Politicians in Brazil have made a small step to recognizing same-sex partnerships but the courts are still far ahead of them
Brazil’s politicians have made a small step to catching up with their judges and legalizing same-sex marriage.
A proposal to allow same-sex civil unions has been before Brazil’s Congress for 16 years.
But yesterday (24 May) the human rights committee in Brazil’s Senate approved a change in the law to say a civil union is between two people, without saying they have to be opposite genders.
However even that stops short of full gay marriage. And the bill still has to pass through other senate committees before it can get to a full vote and become law.
Meanwhile the courts are well ahead.
Brazilian cohabitation laws recognize unregistered partnerships and grants them similar rights to marriage including adoption access and welfare benefits like pensions, inheritance tax, income tax, social security, health benefits, immigration, joint property ownership, hospital and prison visitation, IVF and surrogacy.
Then in 2011, Brazil’s Supreme Court ruled that same-sex couples are legally entitled to those unregistered union rights.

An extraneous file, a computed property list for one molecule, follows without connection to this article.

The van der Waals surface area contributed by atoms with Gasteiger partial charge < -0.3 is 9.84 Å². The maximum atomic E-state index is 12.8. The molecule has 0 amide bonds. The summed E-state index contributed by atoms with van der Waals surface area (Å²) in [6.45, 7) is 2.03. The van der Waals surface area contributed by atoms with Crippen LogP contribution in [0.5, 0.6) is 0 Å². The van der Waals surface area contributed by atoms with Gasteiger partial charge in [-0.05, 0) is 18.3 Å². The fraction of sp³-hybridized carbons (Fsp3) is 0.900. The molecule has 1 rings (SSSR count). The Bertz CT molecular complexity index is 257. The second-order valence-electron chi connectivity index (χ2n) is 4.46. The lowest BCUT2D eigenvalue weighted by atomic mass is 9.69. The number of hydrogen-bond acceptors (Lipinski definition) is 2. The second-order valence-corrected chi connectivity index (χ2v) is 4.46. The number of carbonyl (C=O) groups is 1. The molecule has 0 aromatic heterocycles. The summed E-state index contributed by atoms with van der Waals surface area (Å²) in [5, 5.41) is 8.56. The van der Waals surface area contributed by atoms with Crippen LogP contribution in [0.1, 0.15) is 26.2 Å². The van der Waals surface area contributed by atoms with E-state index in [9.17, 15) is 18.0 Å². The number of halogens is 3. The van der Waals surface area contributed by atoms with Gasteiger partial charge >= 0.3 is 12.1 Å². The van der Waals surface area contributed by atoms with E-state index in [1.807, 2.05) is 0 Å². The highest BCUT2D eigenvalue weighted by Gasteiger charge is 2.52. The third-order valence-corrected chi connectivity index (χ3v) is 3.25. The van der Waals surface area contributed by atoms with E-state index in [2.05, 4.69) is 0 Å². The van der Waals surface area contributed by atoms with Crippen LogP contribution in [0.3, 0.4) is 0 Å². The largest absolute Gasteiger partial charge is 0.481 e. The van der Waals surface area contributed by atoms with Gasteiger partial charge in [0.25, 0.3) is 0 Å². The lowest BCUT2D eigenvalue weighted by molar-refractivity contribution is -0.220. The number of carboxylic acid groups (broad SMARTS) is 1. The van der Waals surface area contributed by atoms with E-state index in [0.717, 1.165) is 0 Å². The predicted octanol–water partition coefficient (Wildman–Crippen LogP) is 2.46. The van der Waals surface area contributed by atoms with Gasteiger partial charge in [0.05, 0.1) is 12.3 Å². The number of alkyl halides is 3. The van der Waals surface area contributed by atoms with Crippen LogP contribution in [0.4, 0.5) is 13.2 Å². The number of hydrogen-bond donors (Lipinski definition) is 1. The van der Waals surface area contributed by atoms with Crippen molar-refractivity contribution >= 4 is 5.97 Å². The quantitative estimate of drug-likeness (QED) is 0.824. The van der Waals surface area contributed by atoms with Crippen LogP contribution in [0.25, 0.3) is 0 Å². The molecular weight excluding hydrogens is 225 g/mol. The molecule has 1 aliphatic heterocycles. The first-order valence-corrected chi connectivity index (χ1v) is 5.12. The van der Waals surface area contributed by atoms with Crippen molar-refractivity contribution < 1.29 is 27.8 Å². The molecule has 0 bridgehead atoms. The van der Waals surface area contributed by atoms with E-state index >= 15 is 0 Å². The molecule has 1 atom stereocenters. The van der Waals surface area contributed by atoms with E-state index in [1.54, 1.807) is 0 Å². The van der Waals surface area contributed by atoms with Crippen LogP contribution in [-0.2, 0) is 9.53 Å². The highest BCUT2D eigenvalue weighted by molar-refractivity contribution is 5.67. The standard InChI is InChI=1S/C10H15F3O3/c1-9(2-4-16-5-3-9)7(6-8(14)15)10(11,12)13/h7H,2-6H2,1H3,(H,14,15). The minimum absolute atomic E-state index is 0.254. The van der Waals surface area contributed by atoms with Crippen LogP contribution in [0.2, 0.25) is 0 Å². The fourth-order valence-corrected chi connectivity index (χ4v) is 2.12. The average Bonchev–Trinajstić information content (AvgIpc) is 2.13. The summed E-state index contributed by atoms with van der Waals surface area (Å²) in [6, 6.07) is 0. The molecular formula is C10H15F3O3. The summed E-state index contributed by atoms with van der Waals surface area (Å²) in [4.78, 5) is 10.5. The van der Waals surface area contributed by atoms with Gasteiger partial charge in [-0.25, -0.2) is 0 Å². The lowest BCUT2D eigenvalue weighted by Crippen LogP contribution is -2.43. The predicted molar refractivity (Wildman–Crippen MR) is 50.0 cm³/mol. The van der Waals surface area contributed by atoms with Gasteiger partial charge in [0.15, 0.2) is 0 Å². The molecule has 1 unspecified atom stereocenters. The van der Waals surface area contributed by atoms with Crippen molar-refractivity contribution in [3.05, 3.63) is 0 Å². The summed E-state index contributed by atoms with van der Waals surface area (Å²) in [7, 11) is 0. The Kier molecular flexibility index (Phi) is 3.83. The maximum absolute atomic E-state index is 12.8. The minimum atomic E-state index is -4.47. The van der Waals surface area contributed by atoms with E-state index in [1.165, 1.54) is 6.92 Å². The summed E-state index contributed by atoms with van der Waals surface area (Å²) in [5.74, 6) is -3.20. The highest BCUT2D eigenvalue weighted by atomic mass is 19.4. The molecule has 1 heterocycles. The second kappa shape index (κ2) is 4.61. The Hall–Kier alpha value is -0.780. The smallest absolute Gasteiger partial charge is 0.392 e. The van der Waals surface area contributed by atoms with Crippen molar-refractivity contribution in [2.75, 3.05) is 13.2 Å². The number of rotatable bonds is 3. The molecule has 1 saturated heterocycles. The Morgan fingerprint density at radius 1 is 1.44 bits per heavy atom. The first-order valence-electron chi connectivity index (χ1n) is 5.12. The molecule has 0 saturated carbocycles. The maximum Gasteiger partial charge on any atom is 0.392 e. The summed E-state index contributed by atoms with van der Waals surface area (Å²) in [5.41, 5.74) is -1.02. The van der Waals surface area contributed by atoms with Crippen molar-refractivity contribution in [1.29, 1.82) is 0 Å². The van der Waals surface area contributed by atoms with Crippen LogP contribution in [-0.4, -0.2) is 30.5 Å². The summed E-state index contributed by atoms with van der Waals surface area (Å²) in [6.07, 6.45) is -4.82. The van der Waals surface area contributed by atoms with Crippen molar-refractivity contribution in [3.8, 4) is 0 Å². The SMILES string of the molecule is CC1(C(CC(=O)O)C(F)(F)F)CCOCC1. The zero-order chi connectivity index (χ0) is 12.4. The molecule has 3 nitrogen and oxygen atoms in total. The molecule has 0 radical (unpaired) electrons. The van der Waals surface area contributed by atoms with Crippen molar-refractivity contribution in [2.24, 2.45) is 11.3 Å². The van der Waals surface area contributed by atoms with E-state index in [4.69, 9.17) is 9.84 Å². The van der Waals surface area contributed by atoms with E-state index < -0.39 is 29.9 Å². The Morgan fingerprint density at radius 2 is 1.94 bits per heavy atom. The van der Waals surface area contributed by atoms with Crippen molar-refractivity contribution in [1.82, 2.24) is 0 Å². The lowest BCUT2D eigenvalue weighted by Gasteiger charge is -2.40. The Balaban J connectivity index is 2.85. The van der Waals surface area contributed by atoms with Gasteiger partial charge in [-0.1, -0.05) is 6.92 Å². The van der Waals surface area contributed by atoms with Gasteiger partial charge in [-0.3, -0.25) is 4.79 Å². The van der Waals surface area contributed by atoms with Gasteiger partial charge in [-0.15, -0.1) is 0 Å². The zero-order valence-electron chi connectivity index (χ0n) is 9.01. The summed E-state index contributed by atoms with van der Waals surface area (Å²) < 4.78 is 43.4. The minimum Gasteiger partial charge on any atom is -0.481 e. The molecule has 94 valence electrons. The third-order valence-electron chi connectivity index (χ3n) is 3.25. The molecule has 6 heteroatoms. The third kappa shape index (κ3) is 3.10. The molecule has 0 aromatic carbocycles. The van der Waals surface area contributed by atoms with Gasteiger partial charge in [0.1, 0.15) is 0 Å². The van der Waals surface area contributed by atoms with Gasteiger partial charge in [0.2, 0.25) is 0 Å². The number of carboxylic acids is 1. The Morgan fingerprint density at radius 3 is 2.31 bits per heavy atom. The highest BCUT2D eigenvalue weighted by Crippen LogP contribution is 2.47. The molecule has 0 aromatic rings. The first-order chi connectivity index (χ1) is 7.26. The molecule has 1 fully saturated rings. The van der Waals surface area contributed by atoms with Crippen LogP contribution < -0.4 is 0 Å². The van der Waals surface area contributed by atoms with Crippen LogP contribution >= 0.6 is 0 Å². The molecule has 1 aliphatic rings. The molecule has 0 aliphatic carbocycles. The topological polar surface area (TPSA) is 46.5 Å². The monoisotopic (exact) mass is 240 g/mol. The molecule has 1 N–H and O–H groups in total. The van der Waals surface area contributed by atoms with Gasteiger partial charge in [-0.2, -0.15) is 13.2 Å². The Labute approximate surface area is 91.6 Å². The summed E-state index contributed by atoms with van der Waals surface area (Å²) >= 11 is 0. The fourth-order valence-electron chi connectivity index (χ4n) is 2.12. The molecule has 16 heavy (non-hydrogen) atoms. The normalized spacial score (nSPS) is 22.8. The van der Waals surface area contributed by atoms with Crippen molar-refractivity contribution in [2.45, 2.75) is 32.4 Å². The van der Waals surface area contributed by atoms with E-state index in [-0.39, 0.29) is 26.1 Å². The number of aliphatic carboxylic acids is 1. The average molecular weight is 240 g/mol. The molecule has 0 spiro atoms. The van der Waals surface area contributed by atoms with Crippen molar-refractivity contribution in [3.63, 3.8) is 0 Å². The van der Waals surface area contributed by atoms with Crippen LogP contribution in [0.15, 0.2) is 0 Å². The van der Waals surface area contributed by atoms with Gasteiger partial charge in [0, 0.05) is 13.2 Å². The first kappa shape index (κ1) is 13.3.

Since then, some gay and lesbian couples have been able to convert their civil union into marriage with the approval of a state judge – something which has been decided by state judges.
Arguing for the new bill, its sponsor Senator Marta Suplicy, said politicians need to legislate for what courts are already allowing.
However Luiz Mott PhD, who is founder of the oldest LGBT group in Latin America, Grupo Gay de Bahia, welcomed the news but told Gay Star News that he is realistic about the chances for the bill.
He said: ‘In my opinion, this approval of gay marriage by senate committee is important, but does not necessarily mean this resolution will be approved by the Brazilian National Congress.
‘Unfortunately, more and more congressmen and senators are evangelical, from the Pentecostal branch, and they boycott any law that guarantees equal rights for homosexuals.
‘But we have had a recent victory by the decision of the Federal Supreme Court that recognized gay union as ‘uniao estavel’ [common-law marriage], and since then we have had the possibility of having LGBT unions legalized in Brazil.’
For Mott, the main issues now are elsewhere with the country run by President Dilma Vana Rousseff, who is said is the most homophobic they have had, earning her the name ‘DilmofÃ³bica’.
Mott told us: ‘Our main struggle right now is to ensure that homophobia is treated equally with the crime of racism, which is a heinous crime in Brazil, while homophobia is still not recognized by the Brazilian jurist courts.
‘Brazil remains the world champion of LGBT murders with 266 in 2011 and more than 130 in the first five months of 2012 – that’s a "homocidio" every 24 hours.’